Estimating Concrete Footers Installations

Are you a specialty contractor who deals with concrete footers? Are you a general contractor who supervises concrete subcontractors?

If you answered yes, it is important that you learn to estimate concrete footers.

What are concrete footers?

We need to look at the role concrete footers play before we jump into learning how to estimate for them. Concrete footers are part of the foundation construction for the building. Some of the important roles are:

  • Create the attachment point between the building foundation and the earth and soils.
  • Redistribute the weight of the building’s foundation to a larger area.
  • Help to prevent settling as soils move around the foundation after construction is complete.


Estimating is a critical component of managing a successful construction company. Good projects start with great estimates. And great estimates build on a good understanding of the job at hand. Knowing the project details is key to building a great estimate.


Step 1 – Concrete Footers – Take-off

The take-off is the first step in developing an estimate for concrete footer installations. A project estimator completes the take-off. A take-off is a process of determining the project specific details and quantities. The estimator will complete calculations to determine final product and labor quantities.

Be sure to read the project plans and specifications. Plans and specs will contain important details that will affect the final estimate.

When completing a take-off for concrete footers look for the following details:

  • Length of footers.
  • Dimensions of footers. Pay attention to changes in dimensions.
  • Length and gauge of rebar reinforcement.
  • Specified type of concrete.
  • Changes in details for footers.
  • Length of materials (e.g. lumber) for forming concrete footers.

When the initial project take-off is complete apply estimating formulas to determine material quantities. Estimating quantities are usually measured in one of four ways. Measure quantities in count, length, area and volume.

Remember to factor in waste for each material type.

For more insight into basic estimating calculations signup for Estimating 101.

The Concrete Network has an online calculator. This calculator provides a helpful resource for determining cubic yards of concrete for footers.

Step 2 – Concrete Footers – Developing the Estimate

The second step is to develop the labor and material estimate. This is based on the quantities determined from the take-off process or the site visit. Every company estimates in a different way. The basics from company to company are similar.

  • Determine material quantities.
  • Determine detail quantities if the company applies labor or material factors to those details.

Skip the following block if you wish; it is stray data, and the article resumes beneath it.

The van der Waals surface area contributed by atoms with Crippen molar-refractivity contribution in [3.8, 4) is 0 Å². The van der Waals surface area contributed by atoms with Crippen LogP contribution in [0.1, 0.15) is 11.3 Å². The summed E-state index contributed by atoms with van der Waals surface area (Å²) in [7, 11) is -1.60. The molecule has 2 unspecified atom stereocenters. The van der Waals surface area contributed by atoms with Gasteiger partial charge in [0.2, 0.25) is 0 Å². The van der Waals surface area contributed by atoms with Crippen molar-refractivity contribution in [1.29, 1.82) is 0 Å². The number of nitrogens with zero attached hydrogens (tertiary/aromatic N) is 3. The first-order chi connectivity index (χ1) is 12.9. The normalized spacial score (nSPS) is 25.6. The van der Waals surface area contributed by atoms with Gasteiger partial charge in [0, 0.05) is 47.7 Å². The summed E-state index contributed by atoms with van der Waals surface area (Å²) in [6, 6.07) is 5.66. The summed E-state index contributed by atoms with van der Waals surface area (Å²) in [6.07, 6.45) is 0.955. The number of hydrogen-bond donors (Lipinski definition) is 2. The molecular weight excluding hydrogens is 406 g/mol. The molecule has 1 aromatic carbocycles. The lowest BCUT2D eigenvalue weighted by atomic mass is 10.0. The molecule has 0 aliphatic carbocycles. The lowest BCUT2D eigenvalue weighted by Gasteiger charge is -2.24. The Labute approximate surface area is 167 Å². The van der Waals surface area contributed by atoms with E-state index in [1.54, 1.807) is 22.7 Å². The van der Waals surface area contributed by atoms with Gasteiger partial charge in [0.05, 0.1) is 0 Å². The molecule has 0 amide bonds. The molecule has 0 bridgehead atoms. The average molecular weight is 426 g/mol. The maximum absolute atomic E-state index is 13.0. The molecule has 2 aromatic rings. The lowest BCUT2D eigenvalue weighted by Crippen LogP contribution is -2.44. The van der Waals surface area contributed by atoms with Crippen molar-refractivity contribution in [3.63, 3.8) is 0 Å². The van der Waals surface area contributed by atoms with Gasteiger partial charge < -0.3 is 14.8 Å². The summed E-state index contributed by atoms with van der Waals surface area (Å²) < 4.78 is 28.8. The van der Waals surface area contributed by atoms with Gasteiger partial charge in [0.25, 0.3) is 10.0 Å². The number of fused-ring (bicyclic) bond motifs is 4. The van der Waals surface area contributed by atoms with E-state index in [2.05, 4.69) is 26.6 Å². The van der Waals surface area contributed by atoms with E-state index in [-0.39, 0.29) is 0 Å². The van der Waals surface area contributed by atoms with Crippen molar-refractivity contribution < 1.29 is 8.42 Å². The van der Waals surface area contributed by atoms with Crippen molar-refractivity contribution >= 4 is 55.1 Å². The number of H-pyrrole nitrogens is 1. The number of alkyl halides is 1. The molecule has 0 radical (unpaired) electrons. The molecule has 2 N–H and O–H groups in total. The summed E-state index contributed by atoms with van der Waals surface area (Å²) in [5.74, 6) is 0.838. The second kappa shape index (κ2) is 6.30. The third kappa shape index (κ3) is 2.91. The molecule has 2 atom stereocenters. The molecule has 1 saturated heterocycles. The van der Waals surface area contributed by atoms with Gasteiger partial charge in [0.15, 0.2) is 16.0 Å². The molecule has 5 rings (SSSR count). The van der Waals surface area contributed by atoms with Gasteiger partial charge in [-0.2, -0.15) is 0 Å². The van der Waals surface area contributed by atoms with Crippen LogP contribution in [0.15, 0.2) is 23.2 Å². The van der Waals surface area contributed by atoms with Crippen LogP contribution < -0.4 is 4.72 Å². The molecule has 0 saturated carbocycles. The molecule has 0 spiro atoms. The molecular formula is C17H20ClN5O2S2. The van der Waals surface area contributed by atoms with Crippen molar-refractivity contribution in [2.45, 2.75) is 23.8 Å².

• Apply labor per unit of measure for each material type. (e.g. labor hours per cubic yard of concrete, etc.)
  • Call for pricing from material vendors for the quantities determined from the take-off.
  • Multiply material quantities by the cost per unit as quoted from material suppliers.
  • Add more labor as necessary for project details.
  • Factor in mobilization, safety and unique details relating to the project.
  • Add extra non-material and non-labor expenses including equipment rental and small tool purchases.
  • Apply markup to materials.
  • Remember to factor in other costs including sales tax and other expenses.

Step 3 – Concrete Footers – Applying Overhead and Profit to the Estimate

The third step is to apply overhead and profit to the direct cost estimate.

Overhead includes the costs associated with operating the business. These costs are that are not related directly to the job. These are the costs that continue to occur even if there is no work. These may include rent, utilities and office personnel salaries. A business owner needs to apply an overhead factor to the estimate. The overhead factor covers these overhead costs.

The final step in developing the concrete footers estimate is to apply profit. Companies may choose to apply build profit into the estimate at different times. Some companies may apply profit as part of the labor rate. Others may choose to apply profit as part of the material markup for the project. Each company is different. The important part here is to make certain that profit has been built into the estimate at some point.

An important part of doing business is to make sure that there is profit built into each project. Knowing the expected profit from a project is critical. It allows the company’s leadership to know the expected rate of return to the company for taking on the work.

Successful construction companies bring together a string of successful projects. Each successful project starts with a great estimate. Successful companies realize the importance of a great estimates and build great estimating systems. They build these systems and processes to insure that each estimate captures the data. This leads to a greater degree of success for the company and for the crews completing the work.